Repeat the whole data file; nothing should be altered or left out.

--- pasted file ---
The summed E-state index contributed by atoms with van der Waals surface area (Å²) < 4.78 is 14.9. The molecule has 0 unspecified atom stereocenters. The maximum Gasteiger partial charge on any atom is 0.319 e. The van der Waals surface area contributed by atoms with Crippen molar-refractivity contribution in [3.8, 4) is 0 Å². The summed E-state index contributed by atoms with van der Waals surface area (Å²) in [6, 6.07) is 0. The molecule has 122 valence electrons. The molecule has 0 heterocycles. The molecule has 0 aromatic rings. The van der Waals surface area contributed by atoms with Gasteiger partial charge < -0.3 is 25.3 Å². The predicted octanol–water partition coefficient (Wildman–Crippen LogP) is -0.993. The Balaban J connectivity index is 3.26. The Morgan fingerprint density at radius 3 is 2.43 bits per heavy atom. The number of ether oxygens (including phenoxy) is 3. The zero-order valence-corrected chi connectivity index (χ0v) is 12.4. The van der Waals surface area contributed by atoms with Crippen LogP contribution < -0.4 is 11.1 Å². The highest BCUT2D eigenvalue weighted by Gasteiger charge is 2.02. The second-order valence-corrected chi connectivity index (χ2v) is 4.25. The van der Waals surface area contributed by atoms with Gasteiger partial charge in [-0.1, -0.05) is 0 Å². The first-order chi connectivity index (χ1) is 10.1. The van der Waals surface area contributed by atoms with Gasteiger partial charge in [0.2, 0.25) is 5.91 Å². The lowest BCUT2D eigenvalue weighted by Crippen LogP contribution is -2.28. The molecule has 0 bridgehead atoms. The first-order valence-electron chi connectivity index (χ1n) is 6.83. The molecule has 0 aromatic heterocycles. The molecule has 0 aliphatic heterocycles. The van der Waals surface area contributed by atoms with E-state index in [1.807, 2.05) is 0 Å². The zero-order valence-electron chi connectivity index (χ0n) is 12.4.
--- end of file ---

The summed E-state index contributed by atoms with van der Waals surface area (Å²) < 4.78 is 14.9. The molecule has 0 unspecified atom stereocenters. The maximum Gasteiger partial charge on any atom is 0.319 e. The van der Waals surface area contributed by atoms with Crippen molar-refractivity contribution in [3.8, 4) is 0 Å². The summed E-state index contributed by atoms with van der Waals surface area (Å²) in [6, 6.07) is 0. The molecule has 122 valence electrons. The molecule has 0 heterocycles. The molecule has 0 aromatic rings. The van der Waals surface area contributed by atoms with Gasteiger partial charge < -0.3 is 25.3 Å². The predicted octanol–water partition coefficient (Wildman–Crippen LogP) is -0.993. The Balaban J connectivity index is 3.26. The Morgan fingerprint density at radius 3 is 2.43 bits per heavy atom. The number of ether oxygens (including phenoxy) is 3. The zero-order valence-corrected chi connectivity index (χ0v) is 12.4. The van der Waals surface area contributed by atoms with Crippen LogP contribution < -0.4 is 11.1 Å². The highest BCUT2D eigenvalue weighted by Gasteiger charge is 2.02. The second-order valence-corrected chi connectivity index (χ2v) is 4.25. The van der Waals surface area contributed by atoms with Gasteiger partial charge in [-0.1, -0.05) is 0 Å². The first-order chi connectivity index (χ1) is 10.1. The van der Waals surface area contributed by atoms with Gasteiger partial charge in [0.2, 0.25) is 5.91 Å². The lowest BCUT2D eigenvalue weighted by Crippen LogP contribution is -2.28. The molecule has 0 bridgehead atoms. The first-order valence-electron chi connectivity index (χ1n) is 6.83. The molecule has 0 aromatic heterocycles. The molecule has 0 aliphatic heterocycles. The van der Waals surface area contributed by atoms with E-state index in [1.807, 2.05) is 0 Å². The zero-order valence-electron chi connectivity index (χ0n) is 12.4.